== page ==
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Little League World Series honors Mariano Rivera as Mexican team advances

Former New York Yankee closer Mariano Rivera, center, poses for a picture with  the Little League team from Venezuela before accepting his award for being named to the Little League Hall of Fame, before a U.S. elimination baseball game between Bonita, Calif., and Bowling Green, Ky. at the Little League World Series in South Williamsport, Pa., Tuesday, Aug. 25, 2015. (AP Photo/Gene J. Puskar)

Former New York Yankee closer Mariano Rivera, center, poses for a picture with the Little League team from Venezuela before accepting his award for being named to the Little League Hall of Fame, before a U.S. elimination baseball game between Bonita, Calif., and Bowling Green, Ky. at the Little League World Series in South Williamsport, Pa., Tuesday, Aug. 25, 2015. (AP Photo/Gene J. Puskar)

Mexico catcher Raul León, three teammates and their manager were waiting in the narrow hallway for their turn at the interview room inside Lamade Stadium. They spotted one of baseball's greatest players walking toward them.

Yes, it was Mariano Rivera. They had to get a photo. But who would take it?

Just then, the manager of the Taiwan team they had just eliminated with an 11-1 victory exited the interview room and offered to snap the group shot.

Perfect.

"That's what it is all about," the record-setting Yankees closer said Tuesday. "Competition. Nothing personal, just competition."

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Rivera hung around to get inducted into the Little League Hall of Excellence, throwing a ceremonial first pitch to Bowling Green, Kentucky catcher Jonah Thurman — a perfect strike, of course — before the night game.

That was the only good moment for the Kentucky team, which committed four errors while getting eliminated by Bonita, California 11-3. By that time, Mexico was relaxing and waiting to find out who comes next in its bracket.

They hope it's Japan.

León, the cleanup hitter for Mexicali Baja California, had three hits and drove in five runs as Taipei, Taiwan was eliminated. Mexico gets a day off before playing the loser of a game between undefeated Japan and Venezuela on Wednesday afternoon. Mexico lost to Japan 3-1 early in the tournament.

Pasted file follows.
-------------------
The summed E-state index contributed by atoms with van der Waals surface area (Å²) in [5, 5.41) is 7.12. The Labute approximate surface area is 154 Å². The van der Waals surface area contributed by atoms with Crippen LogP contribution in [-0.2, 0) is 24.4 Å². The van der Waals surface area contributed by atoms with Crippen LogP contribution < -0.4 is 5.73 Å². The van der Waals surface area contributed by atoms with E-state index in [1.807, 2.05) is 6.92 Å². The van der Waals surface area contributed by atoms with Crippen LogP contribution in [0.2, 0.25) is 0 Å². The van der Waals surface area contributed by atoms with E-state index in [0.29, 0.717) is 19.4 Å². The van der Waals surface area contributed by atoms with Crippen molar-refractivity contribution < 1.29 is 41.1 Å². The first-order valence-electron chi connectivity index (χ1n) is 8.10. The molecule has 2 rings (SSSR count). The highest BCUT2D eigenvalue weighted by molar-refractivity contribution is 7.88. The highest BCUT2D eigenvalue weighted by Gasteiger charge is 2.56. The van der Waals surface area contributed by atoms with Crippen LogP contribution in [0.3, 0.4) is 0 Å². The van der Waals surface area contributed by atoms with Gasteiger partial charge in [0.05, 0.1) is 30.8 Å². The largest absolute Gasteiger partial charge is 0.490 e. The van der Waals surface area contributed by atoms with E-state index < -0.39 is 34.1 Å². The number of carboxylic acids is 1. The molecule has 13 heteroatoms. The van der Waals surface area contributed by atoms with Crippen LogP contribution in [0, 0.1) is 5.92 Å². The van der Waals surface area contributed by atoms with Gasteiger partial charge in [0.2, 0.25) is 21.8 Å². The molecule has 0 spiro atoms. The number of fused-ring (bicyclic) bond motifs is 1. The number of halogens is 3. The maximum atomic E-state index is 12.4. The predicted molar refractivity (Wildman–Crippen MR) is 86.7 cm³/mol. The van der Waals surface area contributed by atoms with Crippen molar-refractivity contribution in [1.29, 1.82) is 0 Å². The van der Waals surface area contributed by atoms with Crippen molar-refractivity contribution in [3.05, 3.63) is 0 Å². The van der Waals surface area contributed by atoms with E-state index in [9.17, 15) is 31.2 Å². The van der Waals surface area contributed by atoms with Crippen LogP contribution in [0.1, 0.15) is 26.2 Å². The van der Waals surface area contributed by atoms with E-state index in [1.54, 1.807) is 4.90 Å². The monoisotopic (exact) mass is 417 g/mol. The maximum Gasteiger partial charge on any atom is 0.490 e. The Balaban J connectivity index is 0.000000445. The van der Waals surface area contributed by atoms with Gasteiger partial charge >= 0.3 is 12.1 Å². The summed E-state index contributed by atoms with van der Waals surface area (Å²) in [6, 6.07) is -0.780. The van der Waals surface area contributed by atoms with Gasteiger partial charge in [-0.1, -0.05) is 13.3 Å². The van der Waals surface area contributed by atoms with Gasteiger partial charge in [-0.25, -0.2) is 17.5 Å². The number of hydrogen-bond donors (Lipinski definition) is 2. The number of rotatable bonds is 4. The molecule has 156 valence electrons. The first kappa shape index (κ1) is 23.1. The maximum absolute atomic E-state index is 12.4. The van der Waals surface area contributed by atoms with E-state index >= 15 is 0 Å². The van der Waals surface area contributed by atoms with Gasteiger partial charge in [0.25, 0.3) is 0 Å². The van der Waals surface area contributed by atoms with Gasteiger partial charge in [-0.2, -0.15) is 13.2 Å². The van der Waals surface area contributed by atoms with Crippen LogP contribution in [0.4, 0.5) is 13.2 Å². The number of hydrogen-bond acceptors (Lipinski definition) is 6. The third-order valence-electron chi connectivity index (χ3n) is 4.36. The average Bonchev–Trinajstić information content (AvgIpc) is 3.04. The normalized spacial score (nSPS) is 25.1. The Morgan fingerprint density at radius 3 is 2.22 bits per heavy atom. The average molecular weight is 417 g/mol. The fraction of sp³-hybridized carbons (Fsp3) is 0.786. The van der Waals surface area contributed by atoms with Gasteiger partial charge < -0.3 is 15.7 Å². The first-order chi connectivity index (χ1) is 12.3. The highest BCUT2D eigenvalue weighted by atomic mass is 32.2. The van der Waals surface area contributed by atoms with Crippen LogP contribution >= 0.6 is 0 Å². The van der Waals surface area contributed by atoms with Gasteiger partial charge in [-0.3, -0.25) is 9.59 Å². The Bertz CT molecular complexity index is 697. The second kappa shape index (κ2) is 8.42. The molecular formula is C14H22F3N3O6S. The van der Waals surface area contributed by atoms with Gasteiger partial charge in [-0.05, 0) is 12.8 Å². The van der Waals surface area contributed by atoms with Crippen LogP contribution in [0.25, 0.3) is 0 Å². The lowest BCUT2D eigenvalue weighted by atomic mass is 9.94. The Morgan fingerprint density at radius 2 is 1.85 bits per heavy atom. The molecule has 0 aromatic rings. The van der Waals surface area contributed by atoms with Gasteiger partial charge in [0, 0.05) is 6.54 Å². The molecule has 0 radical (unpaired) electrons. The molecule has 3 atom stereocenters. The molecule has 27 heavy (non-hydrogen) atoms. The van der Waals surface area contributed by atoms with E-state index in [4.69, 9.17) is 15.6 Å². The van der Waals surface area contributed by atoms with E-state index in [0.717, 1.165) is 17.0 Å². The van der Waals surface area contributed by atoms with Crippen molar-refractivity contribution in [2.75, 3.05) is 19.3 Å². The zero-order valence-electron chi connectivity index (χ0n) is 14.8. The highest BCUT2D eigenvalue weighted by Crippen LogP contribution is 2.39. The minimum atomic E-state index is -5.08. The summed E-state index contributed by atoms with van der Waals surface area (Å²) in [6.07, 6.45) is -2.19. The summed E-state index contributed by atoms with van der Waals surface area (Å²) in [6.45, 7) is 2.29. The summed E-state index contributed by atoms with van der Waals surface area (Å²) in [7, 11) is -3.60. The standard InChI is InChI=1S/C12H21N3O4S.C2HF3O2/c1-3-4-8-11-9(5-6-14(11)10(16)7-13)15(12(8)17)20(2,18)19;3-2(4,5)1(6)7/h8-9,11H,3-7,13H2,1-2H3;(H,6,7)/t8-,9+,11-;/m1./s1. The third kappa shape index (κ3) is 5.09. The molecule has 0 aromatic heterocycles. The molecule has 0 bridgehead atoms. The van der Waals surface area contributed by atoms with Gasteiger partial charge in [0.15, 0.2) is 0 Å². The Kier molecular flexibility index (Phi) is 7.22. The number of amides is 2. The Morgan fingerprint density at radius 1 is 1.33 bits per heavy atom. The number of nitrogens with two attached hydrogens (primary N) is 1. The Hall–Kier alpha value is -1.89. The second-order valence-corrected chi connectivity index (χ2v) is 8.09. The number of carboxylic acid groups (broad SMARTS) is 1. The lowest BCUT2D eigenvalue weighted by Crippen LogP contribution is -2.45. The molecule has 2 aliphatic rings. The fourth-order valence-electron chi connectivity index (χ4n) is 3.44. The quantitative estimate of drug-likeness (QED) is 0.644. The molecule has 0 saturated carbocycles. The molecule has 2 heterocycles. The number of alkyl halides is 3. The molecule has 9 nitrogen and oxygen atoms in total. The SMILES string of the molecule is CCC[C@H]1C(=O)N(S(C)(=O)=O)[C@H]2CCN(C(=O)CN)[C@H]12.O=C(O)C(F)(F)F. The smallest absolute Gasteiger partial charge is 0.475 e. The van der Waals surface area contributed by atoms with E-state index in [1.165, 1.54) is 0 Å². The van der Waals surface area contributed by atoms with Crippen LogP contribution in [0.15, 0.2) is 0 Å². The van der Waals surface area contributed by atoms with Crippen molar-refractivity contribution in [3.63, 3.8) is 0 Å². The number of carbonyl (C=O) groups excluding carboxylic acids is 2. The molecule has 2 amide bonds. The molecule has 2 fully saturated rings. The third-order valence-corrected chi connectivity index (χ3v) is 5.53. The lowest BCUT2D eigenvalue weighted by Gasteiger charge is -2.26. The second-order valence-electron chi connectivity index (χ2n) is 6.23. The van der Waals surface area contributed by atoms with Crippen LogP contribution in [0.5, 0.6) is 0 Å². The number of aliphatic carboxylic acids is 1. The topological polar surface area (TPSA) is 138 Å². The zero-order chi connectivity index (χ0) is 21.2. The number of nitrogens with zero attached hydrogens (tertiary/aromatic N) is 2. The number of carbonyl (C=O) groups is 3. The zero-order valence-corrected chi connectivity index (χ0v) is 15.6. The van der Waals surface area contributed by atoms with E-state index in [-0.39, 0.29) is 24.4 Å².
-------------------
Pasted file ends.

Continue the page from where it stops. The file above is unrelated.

Asked which team he'd rather face, manager Jorge Joel Armenta didn't flinch: "We want to play Japan. We want the revenge."

Their catcher played the biggest role in getting them in position for a possible rematch, playing a bit like his hero in the major leagues.

León drove in only one run during Mexicali's first three games. On Tuesday, he homered in the first inning for a 3-0 lead, spreading his arms in celebration as he rounded the bases. In the second inning, he came up with the bases loaded and singled sharply to center field for two more runs during a four-run rally. He finished 3 for 3 overall.

The catcher who led the way was asked which catcher he admires most in the majors. "Yadier Molina, because he's the best catcher in MLB," he said quickly, referring to the St. Louis Cardinals' All-Star.

As Mexicali celebrated the big early lead, Taiwan started to feel the pressure.

"It made our players nervous, giving up those hits to Mexico," manager Min Nan Lai said. "We became anxious and that was the biggest reason we could not win this game."

Armando Verdugo allowed one earned run and six hits in five innings, striking out six.

It wasn't all hitting and pitching. Mexicali second baseman Andrés Villa made a smooth play when he scooped a grounder with his glove to the shortstop to start a double play in the second inning.

Villa hit a two-run homer in the fifth, and Ernesto Ríos followed with another drive.

"This was like a final for us," Villa said. "I knew I had to win it."

After throwing his ceremonial pitch before the night game, Rivera agreed to Bonita's request to autograph its batting helmets.

"He inspired us really well," said Antonio Andrade, who homered. "He's a major league player, one of the best I've ever seen in my lifetime."

During his induction, Rivera said he remembers his Little League days fondly. Although Rivera's 1985 Panama team didn't reach the World Series, he loved his time in youth baseball.

"I was happy with what I had, and I didn't have nothing," Rivera said. "But what I had was the game of baseball."

One other thing.

"I hated to pitch," admitted Rivera, who was primarily a shortstop on his Little League team. "I didn't like to pitch because you had to sit. I was playing all the positions.

"All the Little Leaguers, they pitch. But I didn't like it. Figure it out, huh?"

Rivera retired after the 2013 season with a record 652 saves. Like John Smoltz, who warned parents about youth injuries during his Major League Baseball Hall of Fame induction speech.

"We have to protect our kids," Rivera said. "Those kids are throwing too much, especially in their leagues. That's unacceptable. At the age of 15, they're already having a big surgery. That can't happen.

"We have to teach the boys how to pitch, how to use that plate. They don't necessarily have to throw all kinds of breaking balls. Use your fastball and learn how to use it. That's to me the No. 1 pitch in the big leagues, and it has to be the No. 1 pitch in Little League."

Asked for the best advice he gives to young baseball players, Rivera said, "My best piece of advice I can give them is to stay in school. Any sport, we have injuries. An injury can cut your career short, and then what?"

Bonita will play the loser of the game on Wednesday night between Texas and Pennsylvania. The winner of that game advances to the championship of the U.S. bracket.

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